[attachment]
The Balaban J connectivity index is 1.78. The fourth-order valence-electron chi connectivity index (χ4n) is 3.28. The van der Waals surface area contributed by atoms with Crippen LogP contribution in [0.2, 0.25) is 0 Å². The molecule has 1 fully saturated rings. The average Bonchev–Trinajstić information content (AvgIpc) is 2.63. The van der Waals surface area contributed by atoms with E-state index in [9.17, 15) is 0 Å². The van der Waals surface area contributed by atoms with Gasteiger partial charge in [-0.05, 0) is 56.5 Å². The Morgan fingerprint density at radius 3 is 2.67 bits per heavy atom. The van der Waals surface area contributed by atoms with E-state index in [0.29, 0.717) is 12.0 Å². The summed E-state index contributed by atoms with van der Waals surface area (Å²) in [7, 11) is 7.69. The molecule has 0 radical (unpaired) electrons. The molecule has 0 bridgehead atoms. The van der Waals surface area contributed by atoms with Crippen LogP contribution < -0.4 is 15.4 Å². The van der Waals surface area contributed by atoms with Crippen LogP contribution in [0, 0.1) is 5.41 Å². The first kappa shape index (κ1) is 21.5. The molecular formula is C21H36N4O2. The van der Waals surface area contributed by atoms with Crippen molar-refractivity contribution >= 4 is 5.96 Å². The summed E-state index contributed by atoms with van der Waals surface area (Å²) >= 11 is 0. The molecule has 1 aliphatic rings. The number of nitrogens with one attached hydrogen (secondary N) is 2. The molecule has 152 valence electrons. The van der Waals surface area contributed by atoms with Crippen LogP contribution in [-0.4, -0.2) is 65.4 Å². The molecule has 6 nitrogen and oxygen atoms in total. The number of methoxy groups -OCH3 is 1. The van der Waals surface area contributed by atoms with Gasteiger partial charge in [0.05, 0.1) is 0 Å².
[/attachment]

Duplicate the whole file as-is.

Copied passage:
The Balaban J connectivity index is 1.78. The fourth-order valence-electron chi connectivity index (χ4n) is 3.28. The van der Waals surface area contributed by atoms with Crippen LogP contribution in [0.2, 0.25) is 0 Å². The molecule has 1 fully saturated rings. The average Bonchev–Trinajstić information content (AvgIpc) is 2.63. The van der Waals surface area contributed by atoms with E-state index in [9.17, 15) is 0 Å². The van der Waals surface area contributed by atoms with Gasteiger partial charge in [-0.05, 0) is 56.5 Å². The Morgan fingerprint density at radius 3 is 2.67 bits per heavy atom. The van der Waals surface area contributed by atoms with E-state index in [0.29, 0.717) is 12.0 Å². The summed E-state index contributed by atoms with van der Waals surface area (Å²) in [7, 11) is 7.69. The molecule has 0 radical (unpaired) electrons. The molecule has 0 bridgehead atoms. The van der Waals surface area contributed by atoms with Crippen LogP contribution < -0.4 is 15.4 Å². The van der Waals surface area contributed by atoms with Crippen LogP contribution in [0, 0.1) is 5.41 Å². The first kappa shape index (κ1) is 21.5. The molecular formula is C21H36N4O2. The van der Waals surface area contributed by atoms with Crippen molar-refractivity contribution >= 4 is 5.96 Å². The summed E-state index contributed by atoms with van der Waals surface area (Å²) >= 11 is 0. The molecule has 1 aliphatic rings. The number of nitrogens with one attached hydrogen (secondary N) is 2. The molecule has 152 valence electrons. The van der Waals surface area contributed by atoms with Crippen LogP contribution in [-0.4, -0.2) is 65.4 Å². The molecule has 6 nitrogen and oxygen atoms in total. The number of methoxy groups -OCH3 is 1. The van der Waals surface area contributed by atoms with Gasteiger partial charge in [0.05, 0.1) is 0 Å².